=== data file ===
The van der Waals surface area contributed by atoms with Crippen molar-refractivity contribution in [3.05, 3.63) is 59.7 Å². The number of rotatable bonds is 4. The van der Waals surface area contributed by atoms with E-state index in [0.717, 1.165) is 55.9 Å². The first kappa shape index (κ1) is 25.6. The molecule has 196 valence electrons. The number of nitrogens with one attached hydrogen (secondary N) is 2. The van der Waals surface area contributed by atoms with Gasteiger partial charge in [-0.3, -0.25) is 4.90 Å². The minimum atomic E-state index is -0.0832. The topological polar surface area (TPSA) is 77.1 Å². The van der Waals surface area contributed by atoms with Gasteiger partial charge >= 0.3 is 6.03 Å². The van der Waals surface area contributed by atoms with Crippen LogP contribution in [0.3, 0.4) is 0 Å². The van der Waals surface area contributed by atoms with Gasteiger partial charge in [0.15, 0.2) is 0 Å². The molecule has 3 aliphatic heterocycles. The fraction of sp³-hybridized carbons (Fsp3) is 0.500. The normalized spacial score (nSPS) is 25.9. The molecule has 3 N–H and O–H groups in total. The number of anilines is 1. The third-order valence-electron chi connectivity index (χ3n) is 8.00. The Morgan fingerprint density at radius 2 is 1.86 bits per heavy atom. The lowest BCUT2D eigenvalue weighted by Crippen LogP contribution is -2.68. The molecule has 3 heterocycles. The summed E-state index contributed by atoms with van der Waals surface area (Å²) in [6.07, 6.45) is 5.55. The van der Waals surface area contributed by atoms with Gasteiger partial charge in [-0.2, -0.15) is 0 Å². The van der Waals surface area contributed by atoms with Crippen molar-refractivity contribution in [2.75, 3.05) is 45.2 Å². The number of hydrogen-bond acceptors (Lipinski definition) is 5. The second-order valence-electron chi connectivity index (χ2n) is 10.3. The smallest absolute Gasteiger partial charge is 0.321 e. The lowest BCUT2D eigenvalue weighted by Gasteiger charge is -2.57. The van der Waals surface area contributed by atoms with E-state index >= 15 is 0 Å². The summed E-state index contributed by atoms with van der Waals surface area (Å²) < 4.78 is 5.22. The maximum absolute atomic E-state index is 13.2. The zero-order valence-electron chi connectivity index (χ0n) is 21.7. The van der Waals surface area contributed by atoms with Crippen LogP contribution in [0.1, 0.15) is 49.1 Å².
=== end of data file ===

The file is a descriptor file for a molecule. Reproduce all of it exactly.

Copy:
The van der Waals surface area contributed by atoms with Crippen molar-refractivity contribution in [3.05, 3.63) is 59.7 Å². The number of rotatable bonds is 4. The van der Waals surface area contributed by atoms with E-state index in [0.717, 1.165) is 55.9 Å². The first kappa shape index (κ1) is 25.6. The molecule has 196 valence electrons. The number of nitrogens with one attached hydrogen (secondary N) is 2. The van der Waals surface area contributed by atoms with Gasteiger partial charge in [-0.3, -0.25) is 4.90 Å². The minimum atomic E-state index is -0.0832. The topological polar surface area (TPSA) is 77.1 Å². The van der Waals surface area contributed by atoms with Gasteiger partial charge >= 0.3 is 6.03 Å². The van der Waals surface area contributed by atoms with Crippen LogP contribution in [0.3, 0.4) is 0 Å². The van der Waals surface area contributed by atoms with Gasteiger partial charge in [0.15, 0.2) is 0 Å². The molecule has 3 aliphatic heterocycles. The fraction of sp³-hybridized carbons (Fsp3) is 0.500. The normalized spacial score (nSPS) is 25.9. The molecule has 3 N–H and O–H groups in total. The number of anilines is 1. The third-order valence-electron chi connectivity index (χ3n) is 8.00. The Morgan fingerprint density at radius 2 is 1.86 bits per heavy atom. The lowest BCUT2D eigenvalue weighted by Crippen LogP contribution is -2.68. The molecule has 3 heterocycles. The summed E-state index contributed by atoms with van der Waals surface area (Å²) in [6.07, 6.45) is 5.55. The van der Waals surface area contributed by atoms with Gasteiger partial charge in [-0.2, -0.15) is 0 Å². The van der Waals surface area contributed by atoms with Crippen molar-refractivity contribution in [2.75, 3.05) is 45.2 Å². The number of hydrogen-bond acceptors (Lipinski definition) is 5. The second-order valence-electron chi connectivity index (χ2n) is 10.3. The smallest absolute Gasteiger partial charge is 0.321 e. The lowest BCUT2D eigenvalue weighted by Gasteiger charge is -2.57. The van der Waals surface area contributed by atoms with E-state index >= 15 is 0 Å². The summed E-state index contributed by atoms with van der Waals surface area (Å²) < 4.78 is 5.22. The maximum absolute atomic E-state index is 13.2. The zero-order valence-electron chi connectivity index (χ0n) is 21.7. The van der Waals surface area contributed by atoms with Crippen LogP contribution in [0.1, 0.15) is 49.1 Å².